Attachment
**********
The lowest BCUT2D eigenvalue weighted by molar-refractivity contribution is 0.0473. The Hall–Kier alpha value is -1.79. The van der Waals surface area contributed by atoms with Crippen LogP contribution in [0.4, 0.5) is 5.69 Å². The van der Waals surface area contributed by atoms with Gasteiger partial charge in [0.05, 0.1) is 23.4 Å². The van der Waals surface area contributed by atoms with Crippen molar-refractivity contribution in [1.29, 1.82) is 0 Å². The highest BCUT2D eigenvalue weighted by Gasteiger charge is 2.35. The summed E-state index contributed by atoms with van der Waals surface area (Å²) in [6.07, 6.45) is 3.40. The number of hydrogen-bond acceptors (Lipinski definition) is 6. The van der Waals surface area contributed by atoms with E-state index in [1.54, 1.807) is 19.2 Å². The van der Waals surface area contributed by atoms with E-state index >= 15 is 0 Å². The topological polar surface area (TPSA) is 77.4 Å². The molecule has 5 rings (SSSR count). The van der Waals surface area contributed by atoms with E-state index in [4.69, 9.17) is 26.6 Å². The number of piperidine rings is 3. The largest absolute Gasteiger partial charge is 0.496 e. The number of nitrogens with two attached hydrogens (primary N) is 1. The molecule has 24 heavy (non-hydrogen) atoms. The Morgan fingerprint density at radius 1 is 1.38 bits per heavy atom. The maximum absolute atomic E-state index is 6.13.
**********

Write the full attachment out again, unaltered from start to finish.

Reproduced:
The lowest BCUT2D eigenvalue weighted by molar-refractivity contribution is 0.0473. The Hall–Kier alpha value is -1.79. The van der Waals surface area contributed by atoms with Crippen LogP contribution in [0.4, 0.5) is 5.69 Å². The van der Waals surface area contributed by atoms with Gasteiger partial charge in [0.05, 0.1) is 23.4 Å². The van der Waals surface area contributed by atoms with Crippen molar-refractivity contribution in [1.29, 1.82) is 0 Å². The highest BCUT2D eigenvalue weighted by Gasteiger charge is 2.35. The summed E-state index contributed by atoms with van der Waals surface area (Å²) in [6.07, 6.45) is 3.40. The number of hydrogen-bond acceptors (Lipinski definition) is 6. The van der Waals surface area contributed by atoms with E-state index in [1.54, 1.807) is 19.2 Å². The van der Waals surface area contributed by atoms with E-state index >= 15 is 0 Å². The topological polar surface area (TPSA) is 77.4 Å². The molecule has 5 rings (SSSR count). The van der Waals surface area contributed by atoms with E-state index in [4.69, 9.17) is 26.6 Å². The number of piperidine rings is 3. The largest absolute Gasteiger partial charge is 0.496 e. The number of nitrogens with two attached hydrogens (primary N) is 1. The molecule has 24 heavy (non-hydrogen) atoms. The Morgan fingerprint density at radius 1 is 1.38 bits per heavy atom. The maximum absolute atomic E-state index is 6.13.